The Guyana Revenue Authority (GRA) wishes to respond to a letter by Mr. Robin Singh in the Friday, August 31, 2018 edition of the Stabroek News, titled “Questions for government policy making keep piling up.”
The letter writer insinuates that the positions of the GRA and that of the Ministry of Foreign Affairs regarding the granting of concessions for re-migrants, is the “source of much confusion.” He made reference to the recent views expressed in the press by the Honourable Vice President and Minister of Foreign Affairs and the Commissioner-General of the GRA.
The Authority wishes to state categorically that the views of the two Agencies are in no way at odds. The Agencies are tasked with differing roles and responsibilities. The Minis-try of Foreign Affairs ensures that the remigrant meets the criteria set out in the said scheme for being a remigrant, while the Ministry of Finance through the GRA is responsible for administering the tax concessions. This administration allows the GRA to withhold, suspend or cancel the concessions when the remigrant is in breach of the conditions of the scheme. In the case of motor vehicles, the exemption of duties on motor vehicles is granted on conditions pursuant to section 23 and 36 of the Customs Act Chapter 82:01. These clearly state that the re-migrant must:
• Maintain legal residence in Guyana, in accordance with Section 2 the Income Tax Act Chapter 81:01 for five (5) years from the date of registration of the vehicle
• Report to the GRA in person every six (6) months with the motor vehicle certification of road worthiness/fitness, insurance and registration of inspection
• Reside at least 183 days for each year until the five-year period has expired
• Uses the vehicle as a primary mode of transportation and ensure that it remains in his/her possession within the five (5) years without being leased, transferred or sold.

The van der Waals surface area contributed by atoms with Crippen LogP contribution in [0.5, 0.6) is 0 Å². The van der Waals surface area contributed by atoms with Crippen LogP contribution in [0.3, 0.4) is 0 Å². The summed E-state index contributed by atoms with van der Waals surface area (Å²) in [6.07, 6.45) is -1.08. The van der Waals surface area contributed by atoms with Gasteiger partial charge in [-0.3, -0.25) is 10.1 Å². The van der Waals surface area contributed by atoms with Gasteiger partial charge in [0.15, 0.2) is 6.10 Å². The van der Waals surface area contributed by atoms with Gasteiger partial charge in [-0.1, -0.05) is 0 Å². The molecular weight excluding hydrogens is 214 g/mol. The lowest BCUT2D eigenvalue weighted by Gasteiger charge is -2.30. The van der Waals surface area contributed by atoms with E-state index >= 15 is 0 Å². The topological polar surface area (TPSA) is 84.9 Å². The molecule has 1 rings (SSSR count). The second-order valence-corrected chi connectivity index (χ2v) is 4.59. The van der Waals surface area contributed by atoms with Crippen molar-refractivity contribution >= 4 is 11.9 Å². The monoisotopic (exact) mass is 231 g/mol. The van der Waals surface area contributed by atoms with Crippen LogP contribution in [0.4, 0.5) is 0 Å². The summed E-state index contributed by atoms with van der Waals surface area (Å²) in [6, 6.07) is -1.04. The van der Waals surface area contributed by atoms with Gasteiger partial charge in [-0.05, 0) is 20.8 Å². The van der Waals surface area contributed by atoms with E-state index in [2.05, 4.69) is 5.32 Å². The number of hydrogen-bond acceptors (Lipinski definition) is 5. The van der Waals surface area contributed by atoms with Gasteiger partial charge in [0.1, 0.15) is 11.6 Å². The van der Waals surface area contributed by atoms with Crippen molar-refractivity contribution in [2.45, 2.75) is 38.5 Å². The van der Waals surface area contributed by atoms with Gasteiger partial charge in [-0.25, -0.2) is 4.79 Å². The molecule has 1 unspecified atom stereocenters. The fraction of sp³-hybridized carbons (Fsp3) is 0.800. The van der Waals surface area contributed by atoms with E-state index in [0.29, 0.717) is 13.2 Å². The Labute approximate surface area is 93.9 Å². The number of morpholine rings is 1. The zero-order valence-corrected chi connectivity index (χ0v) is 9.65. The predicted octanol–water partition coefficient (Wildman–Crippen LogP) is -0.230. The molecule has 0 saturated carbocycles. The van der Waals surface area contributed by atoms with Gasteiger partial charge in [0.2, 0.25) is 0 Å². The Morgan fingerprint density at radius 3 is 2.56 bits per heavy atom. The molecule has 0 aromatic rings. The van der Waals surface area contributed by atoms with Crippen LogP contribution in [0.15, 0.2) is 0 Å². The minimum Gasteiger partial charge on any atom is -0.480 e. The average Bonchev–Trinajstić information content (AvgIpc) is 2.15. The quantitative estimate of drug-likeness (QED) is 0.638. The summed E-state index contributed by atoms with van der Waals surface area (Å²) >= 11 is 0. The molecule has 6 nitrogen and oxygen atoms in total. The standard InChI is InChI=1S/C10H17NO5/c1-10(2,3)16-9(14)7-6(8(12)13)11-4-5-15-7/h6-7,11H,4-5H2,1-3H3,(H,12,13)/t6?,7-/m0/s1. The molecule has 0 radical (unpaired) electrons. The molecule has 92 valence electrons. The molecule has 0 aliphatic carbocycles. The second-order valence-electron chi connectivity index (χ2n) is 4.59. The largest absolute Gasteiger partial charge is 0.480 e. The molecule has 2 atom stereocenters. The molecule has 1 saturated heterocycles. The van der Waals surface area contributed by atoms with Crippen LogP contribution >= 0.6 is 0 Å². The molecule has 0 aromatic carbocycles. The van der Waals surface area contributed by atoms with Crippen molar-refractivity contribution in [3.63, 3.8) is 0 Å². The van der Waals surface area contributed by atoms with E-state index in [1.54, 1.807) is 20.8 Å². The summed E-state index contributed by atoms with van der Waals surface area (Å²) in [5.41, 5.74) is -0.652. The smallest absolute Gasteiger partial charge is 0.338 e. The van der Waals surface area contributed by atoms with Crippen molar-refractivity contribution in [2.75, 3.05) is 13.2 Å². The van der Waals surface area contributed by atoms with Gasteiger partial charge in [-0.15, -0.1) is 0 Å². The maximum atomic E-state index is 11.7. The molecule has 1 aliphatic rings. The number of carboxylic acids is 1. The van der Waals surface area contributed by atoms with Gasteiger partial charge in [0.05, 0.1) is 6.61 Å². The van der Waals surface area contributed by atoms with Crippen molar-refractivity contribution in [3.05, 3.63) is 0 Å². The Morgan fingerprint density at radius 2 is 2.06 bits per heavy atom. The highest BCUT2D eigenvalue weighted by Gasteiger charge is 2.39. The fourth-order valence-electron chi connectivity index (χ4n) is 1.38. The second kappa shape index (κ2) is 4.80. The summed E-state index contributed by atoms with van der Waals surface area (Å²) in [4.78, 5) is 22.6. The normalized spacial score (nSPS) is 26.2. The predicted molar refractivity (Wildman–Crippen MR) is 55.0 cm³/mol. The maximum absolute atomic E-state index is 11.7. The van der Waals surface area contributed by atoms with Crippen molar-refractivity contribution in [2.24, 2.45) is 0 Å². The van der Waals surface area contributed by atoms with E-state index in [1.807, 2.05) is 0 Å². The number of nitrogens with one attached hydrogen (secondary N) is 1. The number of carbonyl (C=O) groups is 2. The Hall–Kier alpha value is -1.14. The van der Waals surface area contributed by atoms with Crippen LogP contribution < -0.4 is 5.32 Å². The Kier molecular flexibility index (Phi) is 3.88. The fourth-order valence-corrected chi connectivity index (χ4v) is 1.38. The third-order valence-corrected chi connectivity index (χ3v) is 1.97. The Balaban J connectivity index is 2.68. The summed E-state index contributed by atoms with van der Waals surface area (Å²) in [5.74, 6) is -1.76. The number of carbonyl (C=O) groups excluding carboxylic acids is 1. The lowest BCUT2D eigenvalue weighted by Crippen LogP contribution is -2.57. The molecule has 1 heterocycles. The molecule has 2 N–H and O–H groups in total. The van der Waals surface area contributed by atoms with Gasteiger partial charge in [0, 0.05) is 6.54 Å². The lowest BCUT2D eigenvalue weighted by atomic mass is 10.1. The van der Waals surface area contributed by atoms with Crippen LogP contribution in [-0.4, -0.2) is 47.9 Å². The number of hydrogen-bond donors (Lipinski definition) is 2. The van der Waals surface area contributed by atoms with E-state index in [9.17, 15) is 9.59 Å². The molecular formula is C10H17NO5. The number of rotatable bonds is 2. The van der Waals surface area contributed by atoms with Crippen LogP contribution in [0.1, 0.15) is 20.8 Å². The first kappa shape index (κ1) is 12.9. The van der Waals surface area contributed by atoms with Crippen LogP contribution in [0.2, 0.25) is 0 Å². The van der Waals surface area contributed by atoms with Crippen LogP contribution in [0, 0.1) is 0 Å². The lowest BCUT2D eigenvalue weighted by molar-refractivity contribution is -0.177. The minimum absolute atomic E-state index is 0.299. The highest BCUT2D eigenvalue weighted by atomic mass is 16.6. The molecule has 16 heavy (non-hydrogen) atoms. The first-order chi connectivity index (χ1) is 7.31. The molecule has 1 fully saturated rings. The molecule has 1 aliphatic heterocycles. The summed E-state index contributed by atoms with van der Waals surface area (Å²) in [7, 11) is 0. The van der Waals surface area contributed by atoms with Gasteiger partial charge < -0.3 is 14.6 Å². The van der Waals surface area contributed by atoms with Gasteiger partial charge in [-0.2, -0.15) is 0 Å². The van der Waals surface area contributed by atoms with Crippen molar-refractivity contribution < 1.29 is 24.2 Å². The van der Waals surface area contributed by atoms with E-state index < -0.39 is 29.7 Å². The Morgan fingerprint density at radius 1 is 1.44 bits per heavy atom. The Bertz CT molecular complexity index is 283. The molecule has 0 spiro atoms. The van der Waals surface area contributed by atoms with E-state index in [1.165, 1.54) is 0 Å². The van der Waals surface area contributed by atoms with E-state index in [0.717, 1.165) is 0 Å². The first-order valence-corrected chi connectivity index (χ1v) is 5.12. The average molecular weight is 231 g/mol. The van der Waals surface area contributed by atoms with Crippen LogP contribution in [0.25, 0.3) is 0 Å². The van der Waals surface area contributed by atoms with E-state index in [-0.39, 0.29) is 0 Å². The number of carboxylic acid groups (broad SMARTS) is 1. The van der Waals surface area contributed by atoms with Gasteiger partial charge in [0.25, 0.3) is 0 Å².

The Commissioner-General’s remarks of the breaches are factual. There have been blatant breaches in the remigrant conditions specified. The statement that “one in every three” of the concessions are breached can be borne out by the figures and visits to remigrant residences where the “high end” vehicles cannot be found and the remigrant cannot be located. Investigations have revealed that funds are provided to prospective remigrants who buy the said high end vehicles and transfer possession by means of power of attorney, then return overseas during the stipulated period that they are required to remain in Guyana. Some of these high end vehicles include Roll Royces, Hummers, Range Rovers, and Ferraris. To curb this practice, the GRA has been requesting the source of funds for these applicants. These acts constitute serious offenses that warrant the Com-missioner-General under Section 36 of the Customs Act to imposing penalties, inclusive of forfeiture or fines in lieu of forfeiture. In December 31, 2017 alone over $50 million in fines penalties and duties were recouped from these individuals.
Lastly, the Commissioner General views on tax credits versus exemptions are well known. These views are in keeping with international norms and those of the Tax Reform Committee of which he was a member.